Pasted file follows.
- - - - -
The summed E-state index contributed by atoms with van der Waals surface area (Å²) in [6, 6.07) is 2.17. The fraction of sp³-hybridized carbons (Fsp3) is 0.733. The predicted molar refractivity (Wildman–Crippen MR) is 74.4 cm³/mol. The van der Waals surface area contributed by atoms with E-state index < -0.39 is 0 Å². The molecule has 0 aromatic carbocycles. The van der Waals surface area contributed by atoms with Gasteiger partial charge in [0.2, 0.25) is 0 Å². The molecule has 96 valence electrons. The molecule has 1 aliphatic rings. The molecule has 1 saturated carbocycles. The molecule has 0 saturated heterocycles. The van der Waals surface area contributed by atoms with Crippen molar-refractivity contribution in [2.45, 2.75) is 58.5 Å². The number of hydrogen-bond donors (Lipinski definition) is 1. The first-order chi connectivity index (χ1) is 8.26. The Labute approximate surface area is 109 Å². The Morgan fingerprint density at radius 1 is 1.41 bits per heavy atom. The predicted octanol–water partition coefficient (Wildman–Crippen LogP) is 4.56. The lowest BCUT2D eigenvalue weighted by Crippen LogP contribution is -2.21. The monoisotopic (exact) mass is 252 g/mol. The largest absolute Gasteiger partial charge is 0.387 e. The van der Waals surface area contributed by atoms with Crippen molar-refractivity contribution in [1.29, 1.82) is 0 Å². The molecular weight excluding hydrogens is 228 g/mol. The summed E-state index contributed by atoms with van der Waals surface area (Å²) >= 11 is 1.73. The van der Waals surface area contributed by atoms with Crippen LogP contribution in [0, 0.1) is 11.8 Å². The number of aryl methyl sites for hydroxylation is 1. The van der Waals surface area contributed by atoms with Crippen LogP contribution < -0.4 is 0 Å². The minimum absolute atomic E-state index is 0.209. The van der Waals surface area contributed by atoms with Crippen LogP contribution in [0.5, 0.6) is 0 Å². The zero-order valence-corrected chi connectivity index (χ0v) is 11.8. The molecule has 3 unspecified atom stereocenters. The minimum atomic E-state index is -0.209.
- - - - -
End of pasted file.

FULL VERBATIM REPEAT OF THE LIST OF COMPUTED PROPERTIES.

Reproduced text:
The summed E-state index contributed by atoms with van der Waals surface area (Å²) in [6, 6.07) is 2.17. The fraction of sp³-hybridized carbons (Fsp3) is 0.733. The predicted molar refractivity (Wildman–Crippen MR) is 74.4 cm³/mol. The van der Waals surface area contributed by atoms with E-state index < -0.39 is 0 Å². The molecule has 0 aromatic carbocycles. The van der Waals surface area contributed by atoms with Gasteiger partial charge in [0.2, 0.25) is 0 Å². The molecule has 96 valence electrons. The molecule has 1 aliphatic rings. The molecule has 1 saturated carbocycles. The molecule has 0 saturated heterocycles. The van der Waals surface area contributed by atoms with Crippen molar-refractivity contribution in [2.45, 2.75) is 58.5 Å². The number of hydrogen-bond donors (Lipinski definition) is 1. The first-order chi connectivity index (χ1) is 8.26. The Labute approximate surface area is 109 Å². The Morgan fingerprint density at radius 1 is 1.41 bits per heavy atom. The predicted octanol–water partition coefficient (Wildman–Crippen LogP) is 4.56. The lowest BCUT2D eigenvalue weighted by Crippen LogP contribution is -2.21. The monoisotopic (exact) mass is 252 g/mol. The largest absolute Gasteiger partial charge is 0.387 e. The van der Waals surface area contributed by atoms with Crippen molar-refractivity contribution in [1.29, 1.82) is 0 Å². The molecular weight excluding hydrogens is 228 g/mol. The summed E-state index contributed by atoms with van der Waals surface area (Å²) >= 11 is 1.73. The van der Waals surface area contributed by atoms with Crippen LogP contribution in [0, 0.1) is 11.8 Å². The number of aryl methyl sites for hydroxylation is 1. The van der Waals surface area contributed by atoms with Crippen LogP contribution < -0.4 is 0 Å². The minimum absolute atomic E-state index is 0.209. The van der Waals surface area contributed by atoms with Crippen LogP contribution in [0.5, 0.6) is 0 Å². The zero-order valence-corrected chi connectivity index (χ0v) is 11.8. The molecule has 3 unspecified atom stereocenters. The minimum atomic E-state index is -0.209.